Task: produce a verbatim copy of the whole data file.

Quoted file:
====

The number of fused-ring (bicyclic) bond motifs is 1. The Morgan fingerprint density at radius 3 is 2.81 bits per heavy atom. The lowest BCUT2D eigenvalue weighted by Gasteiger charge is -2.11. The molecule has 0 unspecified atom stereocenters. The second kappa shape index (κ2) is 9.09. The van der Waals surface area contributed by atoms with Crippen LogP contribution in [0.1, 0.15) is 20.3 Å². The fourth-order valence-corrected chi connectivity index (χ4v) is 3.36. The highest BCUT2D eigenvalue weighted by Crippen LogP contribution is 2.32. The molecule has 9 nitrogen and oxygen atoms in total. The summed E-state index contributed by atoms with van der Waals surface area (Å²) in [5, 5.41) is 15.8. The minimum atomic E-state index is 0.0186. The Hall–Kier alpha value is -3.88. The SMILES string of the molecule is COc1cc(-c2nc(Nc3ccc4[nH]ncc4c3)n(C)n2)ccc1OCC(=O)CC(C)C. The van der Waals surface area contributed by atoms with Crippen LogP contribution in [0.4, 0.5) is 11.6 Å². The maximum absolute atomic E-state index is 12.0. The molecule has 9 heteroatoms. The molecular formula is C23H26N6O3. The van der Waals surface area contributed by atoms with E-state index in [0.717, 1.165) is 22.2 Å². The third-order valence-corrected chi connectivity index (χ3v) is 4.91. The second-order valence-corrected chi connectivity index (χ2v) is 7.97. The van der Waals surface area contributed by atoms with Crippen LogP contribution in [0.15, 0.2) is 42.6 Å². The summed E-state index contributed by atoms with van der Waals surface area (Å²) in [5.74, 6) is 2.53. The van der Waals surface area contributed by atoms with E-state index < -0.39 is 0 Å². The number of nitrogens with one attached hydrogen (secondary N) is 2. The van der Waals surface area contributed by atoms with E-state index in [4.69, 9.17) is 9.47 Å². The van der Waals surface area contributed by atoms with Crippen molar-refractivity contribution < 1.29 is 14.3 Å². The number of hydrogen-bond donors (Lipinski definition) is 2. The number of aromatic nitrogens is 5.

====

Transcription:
The number of fused-ring (bicyclic) bond motifs is 1. The Morgan fingerprint density at radius 3 is 2.81 bits per heavy atom. The lowest BCUT2D eigenvalue weighted by Gasteiger charge is -2.11. The molecule has 0 unspecified atom stereocenters. The second kappa shape index (κ2) is 9.09. The van der Waals surface area contributed by atoms with Crippen LogP contribution in [0.1, 0.15) is 20.3 Å². The fourth-order valence-corrected chi connectivity index (χ4v) is 3.36. The highest BCUT2D eigenvalue weighted by Crippen LogP contribution is 2.32. The molecule has 9 nitrogen and oxygen atoms in total. The summed E-state index contributed by atoms with van der Waals surface area (Å²) in [5, 5.41) is 15.8. The minimum atomic E-state index is 0.0186. The Hall–Kier alpha value is -3.88. The SMILES string of the molecule is COc1cc(-c2nc(Nc3ccc4[nH]ncc4c3)n(C)n2)ccc1OCC(=O)CC(C)C. The van der Waals surface area contributed by atoms with Crippen LogP contribution in [0.4, 0.5) is 11.6 Å². The maximum absolute atomic E-state index is 12.0. The molecule has 9 heteroatoms. The molecular formula is C23H26N6O3. The van der Waals surface area contributed by atoms with E-state index in [0.717, 1.165) is 22.2 Å². The third-order valence-corrected chi connectivity index (χ3v) is 4.91. The second-order valence-corrected chi connectivity index (χ2v) is 7.97. The van der Waals surface area contributed by atoms with Crippen LogP contribution in [0.15, 0.2) is 42.6 Å². The summed E-state index contributed by atoms with van der Waals surface area (Å²) in [5.74, 6) is 2.53. The van der Waals surface area contributed by atoms with E-state index < -0.39 is 0 Å². The number of nitrogens with one attached hydrogen (secondary N) is 2. The van der Waals surface area contributed by atoms with E-state index in [4.69, 9.17) is 9.47 Å². The van der Waals surface area contributed by atoms with Crippen molar-refractivity contribution < 1.29 is 14.3 Å². The number of hydrogen-bond donors (Lipinski definition) is 2. The number of aromatic nitrogens is 5.